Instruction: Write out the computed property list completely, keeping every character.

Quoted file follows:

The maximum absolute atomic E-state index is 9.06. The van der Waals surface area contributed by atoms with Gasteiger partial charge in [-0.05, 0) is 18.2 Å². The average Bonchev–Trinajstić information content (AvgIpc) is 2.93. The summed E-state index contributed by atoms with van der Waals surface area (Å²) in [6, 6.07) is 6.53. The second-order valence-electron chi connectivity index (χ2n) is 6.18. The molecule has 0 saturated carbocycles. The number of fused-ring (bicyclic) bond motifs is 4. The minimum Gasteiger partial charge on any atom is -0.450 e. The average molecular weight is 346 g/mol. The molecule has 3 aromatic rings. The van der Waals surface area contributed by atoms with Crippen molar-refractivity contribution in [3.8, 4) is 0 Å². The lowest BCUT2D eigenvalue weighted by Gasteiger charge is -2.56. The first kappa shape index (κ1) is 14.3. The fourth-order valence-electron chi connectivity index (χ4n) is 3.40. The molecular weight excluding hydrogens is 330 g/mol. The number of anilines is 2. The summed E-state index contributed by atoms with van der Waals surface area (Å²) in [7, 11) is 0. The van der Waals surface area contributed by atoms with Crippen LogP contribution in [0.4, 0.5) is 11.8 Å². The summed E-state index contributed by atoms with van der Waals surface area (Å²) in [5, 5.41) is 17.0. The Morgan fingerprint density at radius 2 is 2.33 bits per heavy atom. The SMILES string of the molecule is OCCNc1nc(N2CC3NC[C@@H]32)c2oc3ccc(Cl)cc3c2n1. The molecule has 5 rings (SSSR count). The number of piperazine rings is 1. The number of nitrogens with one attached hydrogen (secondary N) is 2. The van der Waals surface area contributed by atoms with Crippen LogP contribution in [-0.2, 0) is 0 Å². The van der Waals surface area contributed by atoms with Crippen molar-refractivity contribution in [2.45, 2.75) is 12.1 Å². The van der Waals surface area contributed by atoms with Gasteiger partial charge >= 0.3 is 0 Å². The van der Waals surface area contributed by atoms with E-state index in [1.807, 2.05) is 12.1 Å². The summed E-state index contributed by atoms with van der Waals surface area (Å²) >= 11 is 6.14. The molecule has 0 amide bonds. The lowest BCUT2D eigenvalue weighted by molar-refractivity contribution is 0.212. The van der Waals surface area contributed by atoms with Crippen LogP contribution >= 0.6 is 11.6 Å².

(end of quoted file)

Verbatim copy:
The maximum absolute atomic E-state index is 9.06. The van der Waals surface area contributed by atoms with Gasteiger partial charge in [-0.05, 0) is 18.2 Å². The average Bonchev–Trinajstić information content (AvgIpc) is 2.93. The summed E-state index contributed by atoms with van der Waals surface area (Å²) in [6, 6.07) is 6.53. The second-order valence-electron chi connectivity index (χ2n) is 6.18. The molecule has 0 saturated carbocycles. The number of fused-ring (bicyclic) bond motifs is 4. The minimum Gasteiger partial charge on any atom is -0.450 e. The average molecular weight is 346 g/mol. The molecule has 3 aromatic rings. The van der Waals surface area contributed by atoms with Crippen molar-refractivity contribution in [3.8, 4) is 0 Å². The lowest BCUT2D eigenvalue weighted by Gasteiger charge is -2.56. The first kappa shape index (κ1) is 14.3. The fourth-order valence-electron chi connectivity index (χ4n) is 3.40. The molecular weight excluding hydrogens is 330 g/mol. The number of anilines is 2. The summed E-state index contributed by atoms with van der Waals surface area (Å²) in [7, 11) is 0. The van der Waals surface area contributed by atoms with Crippen LogP contribution in [0.4, 0.5) is 11.8 Å². The summed E-state index contributed by atoms with van der Waals surface area (Å²) in [5, 5.41) is 17.0. The Morgan fingerprint density at radius 2 is 2.33 bits per heavy atom. The SMILES string of the molecule is OCCNc1nc(N2CC3NC[C@@H]32)c2oc3ccc(Cl)cc3c2n1. The molecule has 5 rings (SSSR count). The number of piperazine rings is 1. The number of nitrogens with one attached hydrogen (secondary N) is 2. The van der Waals surface area contributed by atoms with Crippen LogP contribution in [-0.2, 0) is 0 Å². The van der Waals surface area contributed by atoms with Crippen molar-refractivity contribution in [2.45, 2.75) is 12.1 Å². The van der Waals surface area contributed by atoms with Gasteiger partial charge >= 0.3 is 0 Å². The van der Waals surface area contributed by atoms with E-state index in [1.807, 2.05) is 12.1 Å². The summed E-state index contributed by atoms with van der Waals surface area (Å²) >= 11 is 6.14. The molecule has 0 amide bonds. The lowest BCUT2D eigenvalue weighted by molar-refractivity contribution is 0.212. The van der Waals surface area contributed by atoms with Crippen LogP contribution >= 0.6 is 11.6 Å².